A few nights ago I was able to enjoy the clearest and darkest skies we have had since mid-April. It was clear as a bell with minimal atmospheric haze, and only a quarter moon that did not rise until almost 2am. The only detracting elements that I had to contend with was light pollution from nearby Burlington and swarms of ravenous mosquitoes. I was planning on photographing a part of the sky surrounding the star of Sadr in the constellation of Cygnus, however the skies were so nice that I decided instead to photograph a very challenging deep sky area that contains the Veil Nebula Complex. For this, the conditions were perfect.
Located about 2,000 light years from Earth, The Veil Nebula Complex is a combination of of seven objects that surround Star 52 Cygnus, found within the eastern wing of the constellation of Cygnus the Swan. What makes these deep sky objects such a challenge to photograph is that they are composed of very faint wisps set against a backdrop of dense star fields. It is particularly difficult to capture the finer details of the subtle strands of webbing that appear to connect the nebulae with one another. Dark skies are certainly essential for photographing this target.
The Veil Nebula Complex is a very unique looking object in the night sky that is called a supernova remnant. What you see is all that remains after a supernova event from between five and ten thousand years ago. During a supernova (star explosion) an immense amount of energy is released, estimated at equal to the amount of energy that a typical star will emit over its entire lifespan. A supernova can be caused in one of two ways: By the sudden re-ignition of nuclear fusion of a compact star (large mass with a small radius, but not a black hole) or by the gravitational collapse of the core of a massive star. These stellar explosions are incredibly violent, driving a shock wave deep into the stellar medium surrounding it that sweeps up the remains of the star along with any interstellar space debris, dust and gas. The shock waves heat up this material causing it to glow which renders it’s wake through space, visible.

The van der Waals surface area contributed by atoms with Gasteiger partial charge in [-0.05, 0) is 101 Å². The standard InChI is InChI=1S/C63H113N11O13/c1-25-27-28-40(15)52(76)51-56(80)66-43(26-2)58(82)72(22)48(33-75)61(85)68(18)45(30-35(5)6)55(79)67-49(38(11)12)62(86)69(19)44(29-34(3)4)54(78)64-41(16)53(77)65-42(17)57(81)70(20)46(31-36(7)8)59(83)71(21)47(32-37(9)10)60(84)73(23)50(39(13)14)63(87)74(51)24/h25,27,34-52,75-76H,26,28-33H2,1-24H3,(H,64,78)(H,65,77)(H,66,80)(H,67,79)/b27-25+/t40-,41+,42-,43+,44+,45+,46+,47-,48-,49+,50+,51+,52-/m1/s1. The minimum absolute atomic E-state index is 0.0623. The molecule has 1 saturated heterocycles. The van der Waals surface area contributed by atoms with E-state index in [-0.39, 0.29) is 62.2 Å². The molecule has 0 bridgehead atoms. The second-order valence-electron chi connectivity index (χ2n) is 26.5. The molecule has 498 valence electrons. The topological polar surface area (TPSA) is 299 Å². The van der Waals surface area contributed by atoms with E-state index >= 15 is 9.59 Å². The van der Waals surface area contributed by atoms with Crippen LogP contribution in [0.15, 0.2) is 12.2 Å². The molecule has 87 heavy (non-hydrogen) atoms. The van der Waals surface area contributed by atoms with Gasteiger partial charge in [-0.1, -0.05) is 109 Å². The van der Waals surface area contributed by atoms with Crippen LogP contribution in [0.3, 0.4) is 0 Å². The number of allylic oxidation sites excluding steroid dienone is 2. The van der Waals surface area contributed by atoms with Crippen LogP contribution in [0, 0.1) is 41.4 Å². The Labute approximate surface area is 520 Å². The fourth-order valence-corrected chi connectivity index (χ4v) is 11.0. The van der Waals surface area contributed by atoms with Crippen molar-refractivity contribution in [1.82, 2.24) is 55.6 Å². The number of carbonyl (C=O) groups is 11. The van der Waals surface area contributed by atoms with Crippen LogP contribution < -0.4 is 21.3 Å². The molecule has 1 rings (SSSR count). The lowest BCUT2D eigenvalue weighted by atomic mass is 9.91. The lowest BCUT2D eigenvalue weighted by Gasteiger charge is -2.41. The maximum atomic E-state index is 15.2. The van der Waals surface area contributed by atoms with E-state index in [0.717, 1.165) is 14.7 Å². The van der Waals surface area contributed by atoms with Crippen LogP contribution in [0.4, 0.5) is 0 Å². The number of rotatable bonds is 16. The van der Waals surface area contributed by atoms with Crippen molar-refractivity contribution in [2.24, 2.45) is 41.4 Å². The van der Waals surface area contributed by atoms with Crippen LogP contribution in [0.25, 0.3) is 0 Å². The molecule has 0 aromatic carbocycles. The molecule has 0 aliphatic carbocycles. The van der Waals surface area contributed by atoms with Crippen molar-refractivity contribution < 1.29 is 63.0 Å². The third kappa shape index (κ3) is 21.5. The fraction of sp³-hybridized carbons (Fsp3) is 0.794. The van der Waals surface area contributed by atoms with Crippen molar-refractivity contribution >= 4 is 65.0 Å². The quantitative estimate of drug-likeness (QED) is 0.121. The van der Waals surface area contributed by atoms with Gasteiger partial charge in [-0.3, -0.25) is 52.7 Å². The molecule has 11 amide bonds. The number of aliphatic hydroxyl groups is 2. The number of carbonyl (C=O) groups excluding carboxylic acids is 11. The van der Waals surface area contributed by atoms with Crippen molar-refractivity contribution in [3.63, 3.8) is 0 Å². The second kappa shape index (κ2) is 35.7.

To the left of this image, making up the eastern half of the Veil Nebula is NGC 6992, NGC 6995 and IC 1340, discovered originally by William Herschel in 1784, John Herschel in 1825 and Truman Safford in 1866 respectively.
To the right is NGC 6960, also called the Witch’s Broom. It appears to include a bright star called 52 Cygnus, however they are not related to each other and just happen to be lined up with one another, with 52 Cygnus only being about 200 light years from Earth. NGC 6960 was discovered by William Herschel in 1784.
In the Center of the Veil Nebula Complex is Pickering’s Triangle, designated as Simeis 3-188. The faint wisps above and to the left of this are NGC 6974 NGC 6979. Simeis 3-188 was discovered in 1904 by the Scottish Astronomer, Williamina Fleming.
Canon Rebel T6i (Modified), Canon 300mm f2.8is II , f2.8, 90 second exposures (99 for a total of 2 hours 28.5 minutes exposure), ISO 1600, Astrotrac, Light Pollution Filter, PixInsight, PSCC, Lightroom. Dark, Bias and Flat Frames taken for calibration.
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